In August 1890, McCay was elected to the local council of the Castlemaine Borough. When the prominent local Member of the Legislative Assembly, Sir James Patterson, died in 1894, McCay ran for his seat of Castlemaine in the resulting by-election. After a hard-fought campaign, McCay won by just ten votes. McCay devoted his maiden speech to what would be his defining cause as a state politician, women's suffrage:
I believe the principle applies to woman by virtue of her citizenship as applies to man. As she has to bear her share of the duties of citizenship, she is entitled to vote unless good cause can be shown to the contrary; and I submit that good cause has not been shown to the contrary.
On other issues, McCay supported Federation, and was one of a number of young politicians who rallied around Alfred Deakin, threatening to bring down Sir George Turner's government if it attempted to block federation. McCay opposed sending Victorian troops to fight in the Boer War, calling war in general an "anachronism". In 1899, McCay was one of the young radicals who supported Allan McLean and crossed the floor to bring down the Turner government. McLean gave McCay the portfolio of Minister for Education and Customs in his new ministry. At the time it was the custom for members who had accepted a ministerial appointment to re-submit themselves for election. In the subsequent by-election, McCay's opposition to the war in South Africa became an election issue. The war was now going badly for Britain. Feelings ran high and McCay lost his seat. McCay attempted to win his seat back at the general election in 1900 but lost again.
With Federation in 1901 came the opportunity to run for the new Parliament of Australia. McCay contested the 1901 election as a Protectionist Party candidate for Corinella, the Federal electorate that encompassed the Castlemaine area. McCay, who characterised himself as a liberal, supported the widest possible enfranchisement of women, the protection of industry and revenue through tariffs, and the White Australia policy. The war in South Africa was now in its final stages and the electorate forgot or forgave McCay's "treason", electing him to the first Australian Parliament.
As a backbencher, McCay opposed amendments to the Defence Act 1903 proposed by Billy Hughes of the Australian Labor Party that called for peacetime conscription. He accepted its necessity in wartime, but only for service within Australia. McCay believed that volunteers would always be plentiful, and he feared that peacetime conscription would result in militarism. He was re-elected unopposed in the 1903 election, the first in which Victorian women were eligible to vote. In 1904, McCay moved an amendment to the Conciliation and Arbitration Act 1904 to remove the clause that empowered the Commonwealth Court of Conciliation and Arbitration to give preference to trade unions. The debate became unexpectedly heated and resulted in the fall of Chris Watson's Labor government. The Free Trade Party's George Reid became Prime Minister and offered McCay the post of Minister for Defence.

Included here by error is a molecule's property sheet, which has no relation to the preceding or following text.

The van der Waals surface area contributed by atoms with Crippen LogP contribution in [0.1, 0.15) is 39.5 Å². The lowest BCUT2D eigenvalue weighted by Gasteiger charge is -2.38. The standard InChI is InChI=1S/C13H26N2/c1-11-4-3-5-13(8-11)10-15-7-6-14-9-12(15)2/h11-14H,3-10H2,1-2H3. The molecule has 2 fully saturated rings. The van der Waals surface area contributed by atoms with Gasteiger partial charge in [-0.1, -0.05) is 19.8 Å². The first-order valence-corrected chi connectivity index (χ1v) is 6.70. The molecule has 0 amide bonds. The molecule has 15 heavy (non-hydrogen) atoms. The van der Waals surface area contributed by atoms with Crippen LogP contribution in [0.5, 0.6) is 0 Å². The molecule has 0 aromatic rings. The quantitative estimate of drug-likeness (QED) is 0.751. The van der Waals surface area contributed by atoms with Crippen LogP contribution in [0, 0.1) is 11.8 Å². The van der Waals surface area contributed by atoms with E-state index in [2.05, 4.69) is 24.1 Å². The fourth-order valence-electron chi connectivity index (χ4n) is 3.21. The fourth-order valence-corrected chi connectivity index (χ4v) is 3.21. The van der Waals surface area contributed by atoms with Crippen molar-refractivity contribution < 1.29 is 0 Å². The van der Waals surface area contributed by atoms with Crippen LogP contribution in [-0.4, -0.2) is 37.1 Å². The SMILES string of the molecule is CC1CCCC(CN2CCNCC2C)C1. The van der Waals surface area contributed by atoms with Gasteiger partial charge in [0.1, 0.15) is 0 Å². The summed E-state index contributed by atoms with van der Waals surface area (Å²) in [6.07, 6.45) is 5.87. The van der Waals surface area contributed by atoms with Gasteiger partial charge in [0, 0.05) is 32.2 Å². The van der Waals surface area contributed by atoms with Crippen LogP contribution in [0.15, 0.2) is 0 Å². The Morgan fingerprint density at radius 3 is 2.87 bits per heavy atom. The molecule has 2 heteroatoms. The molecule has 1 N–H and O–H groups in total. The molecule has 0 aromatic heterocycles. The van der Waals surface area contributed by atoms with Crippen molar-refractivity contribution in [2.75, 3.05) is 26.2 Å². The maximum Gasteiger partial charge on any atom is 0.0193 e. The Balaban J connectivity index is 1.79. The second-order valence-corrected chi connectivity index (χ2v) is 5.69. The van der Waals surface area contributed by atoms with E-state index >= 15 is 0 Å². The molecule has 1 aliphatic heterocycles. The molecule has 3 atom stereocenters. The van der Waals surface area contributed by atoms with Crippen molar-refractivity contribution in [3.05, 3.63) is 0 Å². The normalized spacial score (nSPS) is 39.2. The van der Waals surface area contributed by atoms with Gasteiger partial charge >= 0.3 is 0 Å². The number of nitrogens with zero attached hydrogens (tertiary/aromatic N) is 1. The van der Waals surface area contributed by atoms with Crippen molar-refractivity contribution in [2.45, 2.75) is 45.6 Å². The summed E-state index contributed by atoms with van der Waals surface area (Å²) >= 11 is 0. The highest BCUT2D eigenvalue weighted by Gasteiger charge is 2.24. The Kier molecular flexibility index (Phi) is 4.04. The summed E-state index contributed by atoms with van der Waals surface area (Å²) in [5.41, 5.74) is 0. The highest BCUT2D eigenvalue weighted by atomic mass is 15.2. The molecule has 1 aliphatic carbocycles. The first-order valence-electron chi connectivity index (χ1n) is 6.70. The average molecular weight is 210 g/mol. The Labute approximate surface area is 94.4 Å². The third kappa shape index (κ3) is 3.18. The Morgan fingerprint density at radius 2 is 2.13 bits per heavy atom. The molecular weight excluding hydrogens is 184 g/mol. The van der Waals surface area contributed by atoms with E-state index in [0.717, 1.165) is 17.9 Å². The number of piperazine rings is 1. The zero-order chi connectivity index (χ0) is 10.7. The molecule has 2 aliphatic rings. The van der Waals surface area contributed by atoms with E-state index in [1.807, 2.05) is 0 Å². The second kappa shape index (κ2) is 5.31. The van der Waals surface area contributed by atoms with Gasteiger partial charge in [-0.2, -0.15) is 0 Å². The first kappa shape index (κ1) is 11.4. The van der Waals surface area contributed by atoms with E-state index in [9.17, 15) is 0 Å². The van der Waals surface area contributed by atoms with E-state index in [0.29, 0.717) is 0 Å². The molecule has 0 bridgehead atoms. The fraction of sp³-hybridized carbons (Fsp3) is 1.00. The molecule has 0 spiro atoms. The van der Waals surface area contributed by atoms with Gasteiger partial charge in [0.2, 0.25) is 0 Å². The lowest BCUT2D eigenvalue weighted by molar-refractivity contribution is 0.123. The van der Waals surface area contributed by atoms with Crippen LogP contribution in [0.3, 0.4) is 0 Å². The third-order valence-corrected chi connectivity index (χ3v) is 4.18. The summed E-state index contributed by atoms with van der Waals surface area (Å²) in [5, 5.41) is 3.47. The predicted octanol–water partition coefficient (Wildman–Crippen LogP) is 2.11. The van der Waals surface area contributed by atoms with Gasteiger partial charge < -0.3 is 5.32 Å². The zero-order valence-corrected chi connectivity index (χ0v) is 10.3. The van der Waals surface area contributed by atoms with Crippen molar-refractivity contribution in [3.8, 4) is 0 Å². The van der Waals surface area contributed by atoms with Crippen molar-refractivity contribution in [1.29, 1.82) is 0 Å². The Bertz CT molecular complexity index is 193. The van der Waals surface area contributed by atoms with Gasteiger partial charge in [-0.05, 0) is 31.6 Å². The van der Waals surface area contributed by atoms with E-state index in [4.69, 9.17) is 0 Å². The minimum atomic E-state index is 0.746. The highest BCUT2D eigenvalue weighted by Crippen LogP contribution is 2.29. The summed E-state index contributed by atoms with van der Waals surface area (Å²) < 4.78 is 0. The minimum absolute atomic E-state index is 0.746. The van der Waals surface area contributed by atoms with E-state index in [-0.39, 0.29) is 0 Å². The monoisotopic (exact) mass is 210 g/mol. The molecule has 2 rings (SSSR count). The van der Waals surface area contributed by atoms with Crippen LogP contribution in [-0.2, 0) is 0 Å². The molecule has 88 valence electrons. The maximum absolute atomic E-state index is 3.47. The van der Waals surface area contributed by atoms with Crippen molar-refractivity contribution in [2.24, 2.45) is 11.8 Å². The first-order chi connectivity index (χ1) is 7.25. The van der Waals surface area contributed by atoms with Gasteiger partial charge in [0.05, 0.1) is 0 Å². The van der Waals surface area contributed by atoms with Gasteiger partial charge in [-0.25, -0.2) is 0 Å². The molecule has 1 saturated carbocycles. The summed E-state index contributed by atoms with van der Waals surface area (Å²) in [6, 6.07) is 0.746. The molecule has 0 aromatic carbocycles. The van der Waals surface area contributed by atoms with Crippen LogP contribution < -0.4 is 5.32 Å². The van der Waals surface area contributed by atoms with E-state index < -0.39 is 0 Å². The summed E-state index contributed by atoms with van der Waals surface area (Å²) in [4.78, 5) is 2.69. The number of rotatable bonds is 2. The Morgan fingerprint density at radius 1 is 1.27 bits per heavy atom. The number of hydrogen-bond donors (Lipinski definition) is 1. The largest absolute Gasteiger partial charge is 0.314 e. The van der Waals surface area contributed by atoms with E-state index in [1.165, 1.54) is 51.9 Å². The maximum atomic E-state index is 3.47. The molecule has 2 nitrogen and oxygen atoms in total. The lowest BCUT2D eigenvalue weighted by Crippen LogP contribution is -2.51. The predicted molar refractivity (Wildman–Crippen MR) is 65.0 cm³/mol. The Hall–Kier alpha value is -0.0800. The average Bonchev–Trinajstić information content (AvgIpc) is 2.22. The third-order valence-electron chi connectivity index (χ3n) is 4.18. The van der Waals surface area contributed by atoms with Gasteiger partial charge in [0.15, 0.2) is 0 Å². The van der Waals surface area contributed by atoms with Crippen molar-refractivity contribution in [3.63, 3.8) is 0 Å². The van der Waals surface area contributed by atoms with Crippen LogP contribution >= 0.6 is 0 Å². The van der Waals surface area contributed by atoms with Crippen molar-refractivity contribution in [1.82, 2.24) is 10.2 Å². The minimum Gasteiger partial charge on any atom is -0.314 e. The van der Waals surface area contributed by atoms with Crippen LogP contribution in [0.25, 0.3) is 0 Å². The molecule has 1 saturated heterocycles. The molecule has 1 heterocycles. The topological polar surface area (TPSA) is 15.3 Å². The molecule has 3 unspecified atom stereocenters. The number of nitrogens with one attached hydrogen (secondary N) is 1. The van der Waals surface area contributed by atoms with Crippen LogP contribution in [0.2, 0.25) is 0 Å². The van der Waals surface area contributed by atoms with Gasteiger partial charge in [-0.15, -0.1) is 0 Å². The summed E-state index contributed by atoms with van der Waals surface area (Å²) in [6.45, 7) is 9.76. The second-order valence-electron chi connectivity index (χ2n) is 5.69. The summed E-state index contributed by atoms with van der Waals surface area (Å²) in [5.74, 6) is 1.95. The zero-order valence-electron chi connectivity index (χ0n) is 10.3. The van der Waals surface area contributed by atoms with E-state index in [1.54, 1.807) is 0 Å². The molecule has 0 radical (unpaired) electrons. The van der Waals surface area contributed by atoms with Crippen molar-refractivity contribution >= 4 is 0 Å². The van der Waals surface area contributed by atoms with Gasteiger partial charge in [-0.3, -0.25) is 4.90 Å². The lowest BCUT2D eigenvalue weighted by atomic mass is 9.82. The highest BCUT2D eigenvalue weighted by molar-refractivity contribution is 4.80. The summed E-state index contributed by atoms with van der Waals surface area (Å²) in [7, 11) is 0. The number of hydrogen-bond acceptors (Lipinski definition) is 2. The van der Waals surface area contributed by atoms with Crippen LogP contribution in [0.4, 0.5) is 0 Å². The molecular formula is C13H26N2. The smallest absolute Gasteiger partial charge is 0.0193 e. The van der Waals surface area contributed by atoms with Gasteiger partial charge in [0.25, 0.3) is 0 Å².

McCay's military career began in 1884, when he enlisted in the 4th (Castlemaine) Battalion, Victorian Rifles. He was commissioned as a lieutenant on 29 October 1886, and was subsequently promoted to captain on 5 March 1889 and major on 13 March 1896. Following the forced resignation of the commander of the 8th Regiment for making a political speech touting McCay, McCay was promoted to lieutenant colonel and assumed command of the regiment on 12 January 1900.
Director of Military IntelligenceEdit
On 6 December 1907, on the recommendation of the Chief of Intelligence, Colonel William Throsby Bridges, the Minister for Defence, Thomas Ewing appointed McCay as Director of Military Intelligence, with the rank of colonel. In turn, McCay turned to his former schoolmate, John Monash, whom he had appointed to the command of the Victorian section of the new Australian Army Intelligence Corps (AIC), with a promotion to the rank of lieutenant colonel on 28 March 1908. The AIC set about compiling information such as the suitability of lighthouses for signalling, the availability of railway rolling stock, and the number of civilian motor vehicles suitable for military use. A concerted effort was put into creating sets of detailed maps. McCay and Monash became close friends. In 1912, McCay & Thwaites moved into offices at 360 Collins Street, where businesses associated with the Baillieu family were located. Monash moved his offices into the same building, and the two addressed each other as "Jack" and "Jim". On 5 March 1912, McCay was appointed a commissioner of the State Bank of Victoria.
In 1911, McCay delivered a lecture at the Victorian United Services Institution entitled "The True Principles of Australia's Defence". He suggested that the Australian Army should be equipped to the same standard as the British Army and should be prepared to fight an enemy overseas rather than waiting for an invasion of Australia. On 11 April 1913, he resigned his position as Director of Military Intelligence and was placed on the unattached list.